Last year, my wife and I had chickens. We had one large all white rooster who was the most loyal to us and was the one who walked closest to us. He was not very savvy but gentle natured and always wanting to eat. His name was “Guero.” “Guero” means ‘light complexion’. He would run around the house to wait for us when we would get back from work. He became our pet somehow. Unfortunately, since we would put out the bird feed for the chickens many wild birds also would come over to our home. At first, this was exciting to see all sorts of species of birds. We saw Green Jays, Great Kiskadees, woodpeckers, doves and others. We noticed that this affected our chickens because those wild birds brought certain things with them. Our rooster developed a severe case of leg mites. We were no chicken experts but we knew it was beginning to irritate him. I had to special order an oil from Europe that was all natural to clean his legs. We rolled up our sleeves and got the gloves. We had a plan. “I will catch him and hold him. You will rinse his feet then use the oil” I told my wife. She was none too pleased with this plan but nevertheless she took off her rings and put on her gloves. She dipped her gloves in the oil gook and grabbed his legs and started wiping.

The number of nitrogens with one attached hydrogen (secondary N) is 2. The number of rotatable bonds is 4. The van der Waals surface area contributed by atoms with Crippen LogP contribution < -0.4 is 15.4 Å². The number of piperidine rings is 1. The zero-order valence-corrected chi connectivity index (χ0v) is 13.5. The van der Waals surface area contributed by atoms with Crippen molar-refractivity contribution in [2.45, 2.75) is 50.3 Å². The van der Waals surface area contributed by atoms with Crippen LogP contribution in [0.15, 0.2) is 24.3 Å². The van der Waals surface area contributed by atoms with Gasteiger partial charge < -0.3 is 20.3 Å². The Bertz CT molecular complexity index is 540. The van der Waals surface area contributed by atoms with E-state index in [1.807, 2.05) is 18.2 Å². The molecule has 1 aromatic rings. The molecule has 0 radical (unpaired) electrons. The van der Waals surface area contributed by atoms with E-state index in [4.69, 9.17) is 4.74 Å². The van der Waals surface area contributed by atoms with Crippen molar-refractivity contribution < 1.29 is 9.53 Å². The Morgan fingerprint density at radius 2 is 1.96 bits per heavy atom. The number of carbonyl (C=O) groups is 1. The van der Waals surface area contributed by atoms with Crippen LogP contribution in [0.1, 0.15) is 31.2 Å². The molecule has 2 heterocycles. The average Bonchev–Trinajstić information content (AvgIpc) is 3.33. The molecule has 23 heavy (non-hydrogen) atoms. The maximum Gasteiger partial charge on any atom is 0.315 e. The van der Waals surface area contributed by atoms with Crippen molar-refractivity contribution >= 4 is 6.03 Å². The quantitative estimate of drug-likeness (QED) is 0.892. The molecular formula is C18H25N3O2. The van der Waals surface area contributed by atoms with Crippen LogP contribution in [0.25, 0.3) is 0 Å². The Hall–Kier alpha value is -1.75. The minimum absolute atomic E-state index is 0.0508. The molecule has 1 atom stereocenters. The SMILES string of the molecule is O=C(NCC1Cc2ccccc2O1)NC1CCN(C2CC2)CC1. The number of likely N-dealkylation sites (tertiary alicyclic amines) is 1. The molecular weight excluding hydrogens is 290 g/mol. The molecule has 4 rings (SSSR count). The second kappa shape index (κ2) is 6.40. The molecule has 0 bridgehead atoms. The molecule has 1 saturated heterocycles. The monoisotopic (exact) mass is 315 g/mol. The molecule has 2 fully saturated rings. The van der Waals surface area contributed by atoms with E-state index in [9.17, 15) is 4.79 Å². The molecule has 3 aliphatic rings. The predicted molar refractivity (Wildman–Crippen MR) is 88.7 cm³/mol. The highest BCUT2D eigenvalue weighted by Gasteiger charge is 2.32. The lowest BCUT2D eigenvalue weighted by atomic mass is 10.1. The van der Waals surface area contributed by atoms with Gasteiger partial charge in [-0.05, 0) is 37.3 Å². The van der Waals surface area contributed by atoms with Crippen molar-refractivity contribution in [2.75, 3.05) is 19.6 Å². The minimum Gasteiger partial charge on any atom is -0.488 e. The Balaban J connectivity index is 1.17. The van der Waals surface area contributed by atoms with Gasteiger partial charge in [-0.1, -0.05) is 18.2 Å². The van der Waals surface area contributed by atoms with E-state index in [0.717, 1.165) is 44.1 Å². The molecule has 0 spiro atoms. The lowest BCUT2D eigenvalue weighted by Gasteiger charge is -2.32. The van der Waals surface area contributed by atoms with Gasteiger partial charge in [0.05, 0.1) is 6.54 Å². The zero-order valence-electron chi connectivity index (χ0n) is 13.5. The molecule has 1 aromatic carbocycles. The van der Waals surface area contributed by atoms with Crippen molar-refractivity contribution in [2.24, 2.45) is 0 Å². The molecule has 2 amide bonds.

We later went inside to go change our clothes after being outside only to find my wife’s wedding and engagement rings missing. We stopped everything. A sense of indignation and frustration began to well up inside. I didn’t lose my wedding ring. Why would she lose something so important? We looked everywhere. We went outside and scoured our backyard. We retraced our steps and examined each corner of our living room, our back porch, our kitchen and nothing.
The Washing Machine